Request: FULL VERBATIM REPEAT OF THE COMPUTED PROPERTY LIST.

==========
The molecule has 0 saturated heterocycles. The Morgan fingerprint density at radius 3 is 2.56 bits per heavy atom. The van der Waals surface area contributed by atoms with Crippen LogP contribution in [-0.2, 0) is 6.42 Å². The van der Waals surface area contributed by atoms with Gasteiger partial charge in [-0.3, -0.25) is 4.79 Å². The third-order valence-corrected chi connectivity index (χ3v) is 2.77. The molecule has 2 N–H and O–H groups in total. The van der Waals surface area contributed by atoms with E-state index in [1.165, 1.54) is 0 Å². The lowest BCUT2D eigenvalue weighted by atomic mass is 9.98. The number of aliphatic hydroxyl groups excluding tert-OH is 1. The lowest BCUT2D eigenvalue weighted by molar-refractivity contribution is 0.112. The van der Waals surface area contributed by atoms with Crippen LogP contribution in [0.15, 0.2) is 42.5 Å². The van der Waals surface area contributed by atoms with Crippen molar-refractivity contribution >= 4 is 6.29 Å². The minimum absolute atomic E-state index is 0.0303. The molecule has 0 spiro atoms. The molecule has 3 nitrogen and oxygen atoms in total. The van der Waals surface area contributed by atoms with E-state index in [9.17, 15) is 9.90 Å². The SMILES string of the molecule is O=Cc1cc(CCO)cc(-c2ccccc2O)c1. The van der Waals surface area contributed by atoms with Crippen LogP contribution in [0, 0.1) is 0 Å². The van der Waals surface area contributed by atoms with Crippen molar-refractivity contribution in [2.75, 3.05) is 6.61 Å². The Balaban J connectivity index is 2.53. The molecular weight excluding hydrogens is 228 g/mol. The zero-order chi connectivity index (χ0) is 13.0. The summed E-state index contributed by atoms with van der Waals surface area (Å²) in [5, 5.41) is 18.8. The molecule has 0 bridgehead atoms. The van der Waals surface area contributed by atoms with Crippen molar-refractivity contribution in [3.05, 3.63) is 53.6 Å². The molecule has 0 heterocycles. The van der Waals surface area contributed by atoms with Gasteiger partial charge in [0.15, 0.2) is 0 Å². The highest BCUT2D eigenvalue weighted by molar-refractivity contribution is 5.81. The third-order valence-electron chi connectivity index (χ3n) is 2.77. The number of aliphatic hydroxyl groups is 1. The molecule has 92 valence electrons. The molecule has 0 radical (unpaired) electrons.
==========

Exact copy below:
The molecule has 0 saturated heterocycles. The Morgan fingerprint density at radius 3 is 2.56 bits per heavy atom. The van der Waals surface area contributed by atoms with Crippen LogP contribution in [-0.2, 0) is 6.42 Å². The van der Waals surface area contributed by atoms with Gasteiger partial charge in [-0.3, -0.25) is 4.79 Å². The third-order valence-corrected chi connectivity index (χ3v) is 2.77. The molecule has 2 N–H and O–H groups in total. The van der Waals surface area contributed by atoms with E-state index in [1.165, 1.54) is 0 Å². The lowest BCUT2D eigenvalue weighted by atomic mass is 9.98. The number of aliphatic hydroxyl groups excluding tert-OH is 1. The lowest BCUT2D eigenvalue weighted by molar-refractivity contribution is 0.112. The van der Waals surface area contributed by atoms with Crippen LogP contribution in [0.15, 0.2) is 42.5 Å². The van der Waals surface area contributed by atoms with Crippen molar-refractivity contribution >= 4 is 6.29 Å². The minimum absolute atomic E-state index is 0.0303. The molecule has 0 spiro atoms. The molecule has 3 nitrogen and oxygen atoms in total. The van der Waals surface area contributed by atoms with E-state index in [9.17, 15) is 9.90 Å². The SMILES string of the molecule is O=Cc1cc(CCO)cc(-c2ccccc2O)c1. The van der Waals surface area contributed by atoms with Crippen LogP contribution in [0, 0.1) is 0 Å². The van der Waals surface area contributed by atoms with Crippen molar-refractivity contribution in [2.75, 3.05) is 6.61 Å². The Balaban J connectivity index is 2.53. The molecular weight excluding hydrogens is 228 g/mol. The zero-order chi connectivity index (χ0) is 13.0. The summed E-state index contributed by atoms with van der Waals surface area (Å²) in [5, 5.41) is 18.8. The molecule has 0 bridgehead atoms. The van der Waals surface area contributed by atoms with Crippen molar-refractivity contribution in [3.05, 3.63) is 53.6 Å². The molecule has 0 heterocycles. The van der Waals surface area contributed by atoms with Gasteiger partial charge in [0.15, 0.2) is 0 Å². The highest BCUT2D eigenvalue weighted by molar-refractivity contribution is 5.81. The third-order valence-electron chi connectivity index (χ3n) is 2.77. The number of aliphatic hydroxyl groups is 1. The molecule has 92 valence electrons. The molecule has 0 radical (unpaired) electrons.